The Heygate Estate Sequence

Work on Tales from the City (1 minute) originally began after a visit to the soon-to- be-demolished Heygate housing estate in Elephant and Castle, Wandsworth, London. The estate was home to more than 3,000 people but only a few of the residents now remain. I spent a sunny afternoon in October 2012 meandering around the estate with it’s striking Brutalist buildings, furniture discarded outdoors, boarded up windows and barricaded elevated walkways all pointing towards the Heygate’s imminent demise.

I expected to find a foreboding place but discovered activities taking place such as Parkour in a clearing beneath a dense canopy of old trees and a lush community garden with it’s own irrigation supply, endless wall paintings saturated the walls.

I was fascinated by the cycle of decay accelerated due to the relocation of many of the previous tenants.  The photos taken on that day were eventually used in the 2nd subterranean sequence to texture map the labyrinthine 3D model.

Sandra Crisp – Use of Heygate Estate photos for texture-mapped surfaces in the subterranean sequence. Here, featuring work artists from the Elephest festival that was scheduled at the same time of my visit.
1) Articles of clothing attached to a long washing line placed there by one of the artists marking the estate’s entrance 2) Hand-made paper-making underneath the concrete walkways 3) Nadia Berris ‘The Last Waltz’ performance, where the public danced on the crumbling tarmac of the five-aside football pitch

At the time of my visit in October 2012, the Elephest festival was also in full flow and various artist’s site-specific installations added an extra layer of interest to the estate. These artworks were also incorporated into the video

Shortly after my visit I discovered Anna Minton’s book and great page-turner Ground Control ‘Fear and Control In The Twenty First Century’ which is an illuminating and impassioned account of contemporary urban gentrification and loss of personal, and psychological space in 21st Century UK cities – A critique of heavily surveilled, squeaky clean and ordered new city spaces  such as Canary Wharf, and Liverpool One.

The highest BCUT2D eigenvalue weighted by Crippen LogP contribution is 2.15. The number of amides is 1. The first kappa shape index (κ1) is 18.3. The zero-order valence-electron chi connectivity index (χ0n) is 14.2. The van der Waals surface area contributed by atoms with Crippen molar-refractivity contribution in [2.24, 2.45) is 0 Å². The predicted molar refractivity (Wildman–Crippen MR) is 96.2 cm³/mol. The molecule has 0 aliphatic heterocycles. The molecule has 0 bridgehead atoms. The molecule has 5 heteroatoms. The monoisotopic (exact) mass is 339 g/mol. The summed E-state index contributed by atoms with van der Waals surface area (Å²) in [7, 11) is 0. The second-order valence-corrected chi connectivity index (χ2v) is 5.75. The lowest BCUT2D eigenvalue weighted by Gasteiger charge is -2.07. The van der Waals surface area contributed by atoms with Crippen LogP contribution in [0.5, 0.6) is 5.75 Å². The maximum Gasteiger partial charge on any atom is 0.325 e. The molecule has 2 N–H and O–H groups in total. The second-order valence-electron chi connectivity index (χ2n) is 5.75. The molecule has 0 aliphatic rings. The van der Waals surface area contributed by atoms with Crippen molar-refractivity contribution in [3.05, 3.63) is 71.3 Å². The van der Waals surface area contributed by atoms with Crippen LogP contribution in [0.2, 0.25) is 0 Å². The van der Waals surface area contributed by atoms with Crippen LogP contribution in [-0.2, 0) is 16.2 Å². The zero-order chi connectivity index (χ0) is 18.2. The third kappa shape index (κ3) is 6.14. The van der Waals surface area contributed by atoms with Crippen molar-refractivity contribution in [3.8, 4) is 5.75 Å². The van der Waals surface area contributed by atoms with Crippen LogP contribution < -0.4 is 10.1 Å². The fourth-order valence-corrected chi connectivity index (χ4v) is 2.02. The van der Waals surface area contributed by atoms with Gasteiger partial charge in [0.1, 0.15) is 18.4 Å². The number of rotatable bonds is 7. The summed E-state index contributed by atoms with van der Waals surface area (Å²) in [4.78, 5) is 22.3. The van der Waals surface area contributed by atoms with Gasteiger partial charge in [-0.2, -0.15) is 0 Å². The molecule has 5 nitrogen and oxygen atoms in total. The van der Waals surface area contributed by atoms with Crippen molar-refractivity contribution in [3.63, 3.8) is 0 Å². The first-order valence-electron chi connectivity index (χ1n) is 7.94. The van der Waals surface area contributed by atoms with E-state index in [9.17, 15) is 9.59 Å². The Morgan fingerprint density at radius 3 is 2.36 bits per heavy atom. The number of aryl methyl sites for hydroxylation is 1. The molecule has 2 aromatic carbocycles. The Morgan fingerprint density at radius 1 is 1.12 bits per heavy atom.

The book confirmed my own negative perception of over-large oppressive and depersonalised shopping malls that lack the lively/ human cacophony of noise and activity present in the irregular networks of open-air, ground-level city streets. Such ideas eventually permeated the video by way of the contrasting upper and lower-level structures/ spaces and the juxtaposition of organic/ geometric forms and austere/ bustling spaces.

Making the Models| SketchUp experiments| Process| Low-tech

Tales from the City (1 minute) is also a result of experimenting with a free 3D modelling program called SketchUp for the first time. This software is designed so that anyone who is not an expert or CAD trained designer may make detailed models of  real-world building or objects.

SketchUp Make (The free version that I use) is not able to render high resolution video frames as Autodesk’s Maya which I used for Oceanics, for example. The animated output option is not really designed for artist’s video, more as a quick and dirty visual tool for architects and planners so the result is thinner colour and less dense contrasting tone. However, I do really enjoy the challenge of co-opting free software such as this and adapting it for my own practice. My approach is to avoid using the software in the more prescriptive ways and pre-set tools in favour of finding and exploring small corners of the software in which to work. Using a rather go-against-the-grain approach in relation to what the software is supposed to do. Using SU to create intuitive, abstract and organic models texture-mapped with collage-based visuals.

Unfamiliarity with new digital process at the start of a project is an advantage as I then avoid the repetitive pitfalls of becoming a technical expert in specific software packages,  therefore my practice remains stubbornly low-tech to keep the focus on experimentation and serendipity.

I have always taken the approach of being consistently perfection-adverse in all chosen media including previous printmaking where I exploited the unpredictability of chemical lithography or etching to alter and layer found photographic imagery.